Valley prepares for major March snowstorm - News weather sports for Youngstown-Warren Ohio


Valley prepares for major March snowstorm

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After nearly two months of roller coaster winter weather, from warm to cold and back again, the Valley is preparing for a major snow event that will begin Monday night.

21 News Chief Meteorologist Eric Wilhelm says 1 to 3 inches of snow is expected to fall Monday overnight into Tuesday. Then, expect another 1 to 3 inches throughout the day Tuesday. The snow will then turn into lake effect snow, which will lead to additional accumulations in parts of the Valley.

The snow began shortly before 10 o’clock Monday night. Wilhelm says the snow will intensify throughout the night and some spots on the road will be slick and there might be some school delays and closings.

“I am optimistic that our road crews are going to keep up with things pretty easily, for a couple of reasons,” Wilhelm said. “It’s going to snow tomorrow, but it’s during the day in March. Even though you’re not going to see the sun tomorrow, the sun still has an influence on things.”

He predicts that the snow will not stick on well-traveled roads, but parking lots, driveways and side streets might still see some accumulations if it’s cold enough.

Wilhelm says Wednesday morning after another round of snow, there will be an average of about 4-8 inches on the ground in the Valley.

A winter weather advisory will be in effect through Wednesday for Mahoning, Trumbull, Columbiana and Lawrence counties.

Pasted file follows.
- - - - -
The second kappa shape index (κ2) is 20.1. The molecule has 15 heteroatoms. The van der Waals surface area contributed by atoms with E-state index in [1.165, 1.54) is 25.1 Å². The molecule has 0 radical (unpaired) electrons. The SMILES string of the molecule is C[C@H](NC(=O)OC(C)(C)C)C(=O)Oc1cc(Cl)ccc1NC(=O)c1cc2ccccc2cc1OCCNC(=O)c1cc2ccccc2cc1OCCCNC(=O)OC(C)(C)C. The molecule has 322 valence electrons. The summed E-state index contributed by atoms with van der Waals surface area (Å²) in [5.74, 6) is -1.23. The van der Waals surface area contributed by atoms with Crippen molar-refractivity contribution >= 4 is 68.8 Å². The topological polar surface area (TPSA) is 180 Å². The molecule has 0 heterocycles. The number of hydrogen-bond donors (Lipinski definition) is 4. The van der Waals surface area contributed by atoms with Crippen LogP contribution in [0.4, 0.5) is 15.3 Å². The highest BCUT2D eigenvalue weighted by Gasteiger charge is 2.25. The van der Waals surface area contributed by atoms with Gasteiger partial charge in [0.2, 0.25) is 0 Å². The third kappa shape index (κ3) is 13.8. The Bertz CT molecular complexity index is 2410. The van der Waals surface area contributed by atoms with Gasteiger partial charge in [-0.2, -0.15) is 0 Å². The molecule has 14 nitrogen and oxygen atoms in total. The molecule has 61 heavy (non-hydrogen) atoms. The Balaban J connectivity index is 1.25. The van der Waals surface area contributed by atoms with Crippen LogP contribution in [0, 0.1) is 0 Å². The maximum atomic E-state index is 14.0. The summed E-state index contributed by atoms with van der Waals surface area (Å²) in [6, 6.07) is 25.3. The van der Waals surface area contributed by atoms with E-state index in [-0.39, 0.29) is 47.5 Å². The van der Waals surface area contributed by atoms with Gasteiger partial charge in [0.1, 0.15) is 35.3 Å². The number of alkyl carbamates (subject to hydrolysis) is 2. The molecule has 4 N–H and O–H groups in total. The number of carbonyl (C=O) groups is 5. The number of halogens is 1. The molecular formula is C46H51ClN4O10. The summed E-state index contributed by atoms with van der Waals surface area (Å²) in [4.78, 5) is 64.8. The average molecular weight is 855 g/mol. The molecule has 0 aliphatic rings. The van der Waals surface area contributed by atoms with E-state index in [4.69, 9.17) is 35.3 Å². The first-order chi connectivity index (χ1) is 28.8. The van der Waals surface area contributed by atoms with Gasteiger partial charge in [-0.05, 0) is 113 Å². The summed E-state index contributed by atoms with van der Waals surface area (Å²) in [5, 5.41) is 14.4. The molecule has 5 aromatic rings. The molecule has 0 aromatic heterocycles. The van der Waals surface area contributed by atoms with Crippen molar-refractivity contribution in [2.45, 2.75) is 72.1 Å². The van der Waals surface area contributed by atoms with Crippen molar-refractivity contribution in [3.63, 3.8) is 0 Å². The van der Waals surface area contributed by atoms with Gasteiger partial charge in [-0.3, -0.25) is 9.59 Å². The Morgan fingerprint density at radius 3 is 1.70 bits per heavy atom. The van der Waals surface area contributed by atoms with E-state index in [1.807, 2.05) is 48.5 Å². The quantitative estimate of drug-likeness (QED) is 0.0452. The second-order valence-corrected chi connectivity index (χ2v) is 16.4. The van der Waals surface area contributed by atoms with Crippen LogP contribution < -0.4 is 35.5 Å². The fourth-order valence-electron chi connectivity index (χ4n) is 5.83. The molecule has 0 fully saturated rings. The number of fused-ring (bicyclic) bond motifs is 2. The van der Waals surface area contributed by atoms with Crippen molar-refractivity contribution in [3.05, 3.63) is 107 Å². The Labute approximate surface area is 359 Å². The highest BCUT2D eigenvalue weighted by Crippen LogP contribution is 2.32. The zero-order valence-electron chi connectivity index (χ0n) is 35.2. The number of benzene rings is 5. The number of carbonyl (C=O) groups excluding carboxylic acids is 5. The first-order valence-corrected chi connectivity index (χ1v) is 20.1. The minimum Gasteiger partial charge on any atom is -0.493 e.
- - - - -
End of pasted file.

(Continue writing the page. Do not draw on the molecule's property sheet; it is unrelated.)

A winter storm warning will be in effect in only Mercer County until Wednesday.

Regionally, the Cleveland-area is under a winter storm warning, with 6-10 inches of snow expected near the downtown area, and the Ashtabula lake effect snow region will see about 10-14 inches of snow.  Turnpike travel is also expected to be slick.

21 News will provide team coverage of the conditions, throughout the storm.   

Parking bans are already in effect for many areas, and the Ohio Department of Transportation and Pennsylvania Department of Transportation are prepped and ready to do what they need to in order to make sure drivers are safe.

From eastern Pennsylvania and eastern New York to New England, a thick coating of snow will fall in the next 24 hours or so.

That snow will turn into a powerful nor'easter that could bring blizzard conditions and more than a foot of snow to some parts of the region.

Farther south, even Washington DC is expecting six to 10 inches. It would be the capital region's first serious snow of the winter.

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